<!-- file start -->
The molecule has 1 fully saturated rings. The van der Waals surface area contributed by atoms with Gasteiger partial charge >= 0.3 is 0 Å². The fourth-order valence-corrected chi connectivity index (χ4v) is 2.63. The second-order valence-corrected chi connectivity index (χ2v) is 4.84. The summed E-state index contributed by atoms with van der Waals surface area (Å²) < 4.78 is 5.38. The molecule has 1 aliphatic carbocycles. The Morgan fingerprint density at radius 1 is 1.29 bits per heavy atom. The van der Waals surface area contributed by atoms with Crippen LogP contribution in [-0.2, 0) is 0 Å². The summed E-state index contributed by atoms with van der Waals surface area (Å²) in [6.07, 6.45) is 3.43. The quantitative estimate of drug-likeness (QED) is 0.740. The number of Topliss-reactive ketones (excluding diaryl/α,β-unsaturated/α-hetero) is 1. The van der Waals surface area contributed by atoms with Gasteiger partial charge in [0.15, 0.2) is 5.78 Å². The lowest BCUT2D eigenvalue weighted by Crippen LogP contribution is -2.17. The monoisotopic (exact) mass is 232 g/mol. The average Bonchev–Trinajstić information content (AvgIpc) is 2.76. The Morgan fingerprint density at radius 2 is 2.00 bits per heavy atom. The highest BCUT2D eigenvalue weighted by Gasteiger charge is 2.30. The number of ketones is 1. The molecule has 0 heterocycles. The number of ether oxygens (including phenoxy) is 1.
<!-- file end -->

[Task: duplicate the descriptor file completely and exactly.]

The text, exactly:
The molecule has 1 fully saturated rings. The van der Waals surface area contributed by atoms with Gasteiger partial charge >= 0.3 is 0 Å². The fourth-order valence-corrected chi connectivity index (χ4v) is 2.63. The second-order valence-corrected chi connectivity index (χ2v) is 4.84. The summed E-state index contributed by atoms with van der Waals surface area (Å²) < 4.78 is 5.38. The molecule has 1 aliphatic carbocycles. The Morgan fingerprint density at radius 1 is 1.29 bits per heavy atom. The van der Waals surface area contributed by atoms with Crippen LogP contribution in [-0.2, 0) is 0 Å². The summed E-state index contributed by atoms with van der Waals surface area (Å²) in [6.07, 6.45) is 3.43. The quantitative estimate of drug-likeness (QED) is 0.740. The number of Topliss-reactive ketones (excluding diaryl/α,β-unsaturated/α-hetero) is 1. The van der Waals surface area contributed by atoms with Gasteiger partial charge in [0.15, 0.2) is 5.78 Å². The lowest BCUT2D eigenvalue weighted by Crippen LogP contribution is -2.17. The monoisotopic (exact) mass is 232 g/mol. The average Bonchev–Trinajstić information content (AvgIpc) is 2.76. The Morgan fingerprint density at radius 2 is 2.00 bits per heavy atom. The highest BCUT2D eigenvalue weighted by Gasteiger charge is 2.30. The number of ketones is 1. The molecule has 0 heterocycles. The number of ether oxygens (including phenoxy) is 1.